Indeed, at the time Notification Act was passed, it was impossible for Parliament to expressly authorise Brexit as the terms, and concomitant change to domestic law and rights that would result, was a matter for negotiation with the European Council. It follows that further statutory authorisation was always required to give legal effect to the UK’s decision to leave the EU upon conclusion of Article 50 negotiations. As the Three Knights Opinion reasons,
‘Parliamentary sovereignty and the principle of legality require Parliament expressly to authorise withdrawal from the EU on the terms agreed with the EU, or to authorise withdrawal if no acceptable terms can be agreed.’
Support for this protestation can be inferred from even the dissenting judgment of Lord Carnwath in Miller :
‘whatever the shape of the ultimate agreement, or even in default of agreement, there is no suggestion … that the process can be completed without primary legislation in some form’ (emphasis added).
In summary, it was an Act of Parliament that brought the UK into the European Union thereby giving EU law domestic effect, and so only an Act of Parliament, rather than merely a meaningful vote, can undo this as a matter of constitutional law. Therefore, the UK can leave the EU only when Parliament has legislated to approve the terms of a withdrawal agreement or to authorise withdrawal without any agreement.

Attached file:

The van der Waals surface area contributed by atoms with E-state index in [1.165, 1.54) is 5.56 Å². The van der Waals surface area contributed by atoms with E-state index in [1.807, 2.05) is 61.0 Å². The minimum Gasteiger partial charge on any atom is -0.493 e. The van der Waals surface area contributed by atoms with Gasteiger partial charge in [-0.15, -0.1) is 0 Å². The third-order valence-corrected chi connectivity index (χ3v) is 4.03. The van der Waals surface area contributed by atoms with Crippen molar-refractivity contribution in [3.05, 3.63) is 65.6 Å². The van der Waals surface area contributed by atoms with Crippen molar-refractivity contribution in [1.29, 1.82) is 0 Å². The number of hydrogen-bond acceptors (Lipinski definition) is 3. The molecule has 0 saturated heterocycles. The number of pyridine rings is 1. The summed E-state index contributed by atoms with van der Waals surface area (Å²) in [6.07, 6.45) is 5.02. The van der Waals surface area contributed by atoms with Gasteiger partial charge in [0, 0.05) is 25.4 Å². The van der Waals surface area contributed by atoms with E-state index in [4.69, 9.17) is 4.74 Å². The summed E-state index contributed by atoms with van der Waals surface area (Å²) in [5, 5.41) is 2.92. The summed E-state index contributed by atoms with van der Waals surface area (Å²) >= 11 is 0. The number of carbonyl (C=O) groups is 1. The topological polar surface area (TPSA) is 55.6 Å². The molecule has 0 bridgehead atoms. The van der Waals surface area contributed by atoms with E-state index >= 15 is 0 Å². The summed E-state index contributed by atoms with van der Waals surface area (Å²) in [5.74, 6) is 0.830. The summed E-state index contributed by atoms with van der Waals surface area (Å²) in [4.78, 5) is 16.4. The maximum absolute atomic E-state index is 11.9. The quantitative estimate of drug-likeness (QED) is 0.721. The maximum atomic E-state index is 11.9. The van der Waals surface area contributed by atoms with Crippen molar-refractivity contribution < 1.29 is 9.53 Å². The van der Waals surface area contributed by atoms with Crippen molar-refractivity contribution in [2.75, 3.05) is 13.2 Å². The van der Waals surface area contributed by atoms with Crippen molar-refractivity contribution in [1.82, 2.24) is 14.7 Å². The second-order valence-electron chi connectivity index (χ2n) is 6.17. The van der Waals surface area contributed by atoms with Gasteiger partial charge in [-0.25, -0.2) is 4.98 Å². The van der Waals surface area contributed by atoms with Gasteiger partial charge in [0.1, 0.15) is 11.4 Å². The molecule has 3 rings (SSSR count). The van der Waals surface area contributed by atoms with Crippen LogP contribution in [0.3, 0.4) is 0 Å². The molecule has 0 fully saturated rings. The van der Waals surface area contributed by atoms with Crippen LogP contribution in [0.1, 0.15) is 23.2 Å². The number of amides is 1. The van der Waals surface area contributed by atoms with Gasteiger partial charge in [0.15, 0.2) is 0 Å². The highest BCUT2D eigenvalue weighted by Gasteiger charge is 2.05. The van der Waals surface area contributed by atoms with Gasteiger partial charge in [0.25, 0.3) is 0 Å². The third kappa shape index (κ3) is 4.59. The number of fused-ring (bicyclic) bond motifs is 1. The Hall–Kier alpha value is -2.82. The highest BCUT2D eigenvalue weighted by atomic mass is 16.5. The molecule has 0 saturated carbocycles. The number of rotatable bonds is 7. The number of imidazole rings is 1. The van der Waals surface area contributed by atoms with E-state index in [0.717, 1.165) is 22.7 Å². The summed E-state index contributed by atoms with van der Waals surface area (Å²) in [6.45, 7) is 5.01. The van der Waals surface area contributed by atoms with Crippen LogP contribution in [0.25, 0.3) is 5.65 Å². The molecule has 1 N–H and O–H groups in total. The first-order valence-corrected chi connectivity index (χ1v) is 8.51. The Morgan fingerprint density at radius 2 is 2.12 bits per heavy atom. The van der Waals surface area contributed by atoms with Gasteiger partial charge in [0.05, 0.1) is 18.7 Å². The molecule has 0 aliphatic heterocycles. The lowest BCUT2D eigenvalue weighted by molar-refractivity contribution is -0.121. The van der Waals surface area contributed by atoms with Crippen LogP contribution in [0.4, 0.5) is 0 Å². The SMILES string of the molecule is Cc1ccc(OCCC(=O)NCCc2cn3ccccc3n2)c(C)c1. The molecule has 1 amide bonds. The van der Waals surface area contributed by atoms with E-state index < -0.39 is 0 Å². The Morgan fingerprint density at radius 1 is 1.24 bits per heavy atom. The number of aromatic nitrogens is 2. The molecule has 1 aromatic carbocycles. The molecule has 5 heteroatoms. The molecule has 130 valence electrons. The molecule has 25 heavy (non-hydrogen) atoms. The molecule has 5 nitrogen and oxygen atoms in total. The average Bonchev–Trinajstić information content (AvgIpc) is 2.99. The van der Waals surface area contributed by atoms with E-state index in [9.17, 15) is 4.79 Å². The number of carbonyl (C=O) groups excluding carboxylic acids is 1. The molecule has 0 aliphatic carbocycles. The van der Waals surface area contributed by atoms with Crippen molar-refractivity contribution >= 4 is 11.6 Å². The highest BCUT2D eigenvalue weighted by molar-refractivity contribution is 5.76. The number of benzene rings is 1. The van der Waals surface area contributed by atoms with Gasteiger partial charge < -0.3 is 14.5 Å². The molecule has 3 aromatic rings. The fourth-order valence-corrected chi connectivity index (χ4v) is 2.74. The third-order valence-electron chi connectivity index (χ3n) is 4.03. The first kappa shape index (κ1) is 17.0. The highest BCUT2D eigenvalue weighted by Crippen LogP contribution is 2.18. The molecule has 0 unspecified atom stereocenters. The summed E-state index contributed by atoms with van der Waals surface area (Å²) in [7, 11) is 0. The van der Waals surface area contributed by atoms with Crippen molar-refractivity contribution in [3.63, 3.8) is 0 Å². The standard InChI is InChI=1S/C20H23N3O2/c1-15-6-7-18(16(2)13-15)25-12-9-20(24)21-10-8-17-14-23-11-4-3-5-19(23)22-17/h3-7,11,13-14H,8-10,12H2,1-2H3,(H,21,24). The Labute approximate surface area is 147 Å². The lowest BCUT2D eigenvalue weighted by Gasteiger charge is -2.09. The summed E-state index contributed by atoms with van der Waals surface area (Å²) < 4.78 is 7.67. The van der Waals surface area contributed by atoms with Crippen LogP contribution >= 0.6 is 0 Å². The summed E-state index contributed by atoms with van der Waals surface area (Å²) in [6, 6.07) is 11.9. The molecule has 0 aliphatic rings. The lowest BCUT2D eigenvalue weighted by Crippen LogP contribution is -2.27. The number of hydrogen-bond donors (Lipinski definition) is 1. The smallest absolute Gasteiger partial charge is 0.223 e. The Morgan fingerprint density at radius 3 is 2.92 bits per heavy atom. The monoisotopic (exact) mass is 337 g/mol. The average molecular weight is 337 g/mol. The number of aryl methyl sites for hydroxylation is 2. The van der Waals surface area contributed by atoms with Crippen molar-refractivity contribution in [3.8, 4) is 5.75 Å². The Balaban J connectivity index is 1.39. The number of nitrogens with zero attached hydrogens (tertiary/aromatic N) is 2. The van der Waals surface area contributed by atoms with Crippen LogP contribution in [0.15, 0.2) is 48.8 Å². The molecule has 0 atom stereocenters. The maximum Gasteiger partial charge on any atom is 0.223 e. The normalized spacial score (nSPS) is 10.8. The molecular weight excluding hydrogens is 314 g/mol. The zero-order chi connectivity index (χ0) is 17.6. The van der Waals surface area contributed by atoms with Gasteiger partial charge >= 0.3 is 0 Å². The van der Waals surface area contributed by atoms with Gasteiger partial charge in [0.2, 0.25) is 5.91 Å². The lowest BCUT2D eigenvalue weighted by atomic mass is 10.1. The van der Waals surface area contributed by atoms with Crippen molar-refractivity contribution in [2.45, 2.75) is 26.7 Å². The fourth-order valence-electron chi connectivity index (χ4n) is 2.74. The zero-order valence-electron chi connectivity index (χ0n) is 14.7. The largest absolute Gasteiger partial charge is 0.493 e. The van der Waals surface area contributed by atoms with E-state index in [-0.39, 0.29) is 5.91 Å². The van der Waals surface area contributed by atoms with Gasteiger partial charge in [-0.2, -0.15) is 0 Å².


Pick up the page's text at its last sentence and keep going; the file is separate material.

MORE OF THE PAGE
Although Article 50(3) specifies that ‘The treaties shall cease to apply to the State in question… two years after the notification referred in paragraph 2’ (emphasis added), with only an option for bilateral extension of the negotiation period provided, it would be at odds with the other provisions in this Treaty Article, and indeed the EU Treaties and other General Principles of Community Law as a whole, for this to be interpreted as a foregone conclusion. Indeed, the ECJ has ruled that notice under Article 50(2) is unilaterally revocable by the withdrawing Member State, thereby adding judicial authority to the following legal analysis.
First, pursuant to Article 50(1), a decision to withdraw must be in accordance with the Member State’s constitutional requirements. However, for the reasons set out above, these requirements cannot necessarily be satisfied at the time when notice is given. Article 50(1) and (2) must therefore be read concurrently as opposed to sequentially, meaning a Member State’s constitutionally compliant decision to leave the EU does not have to be effective before notice under Article 50(2) is given. This is supported by the language of Article 50(2), namely the use of ‘intention’ and the present tense ‘which decides’, rather than ‘has decided’.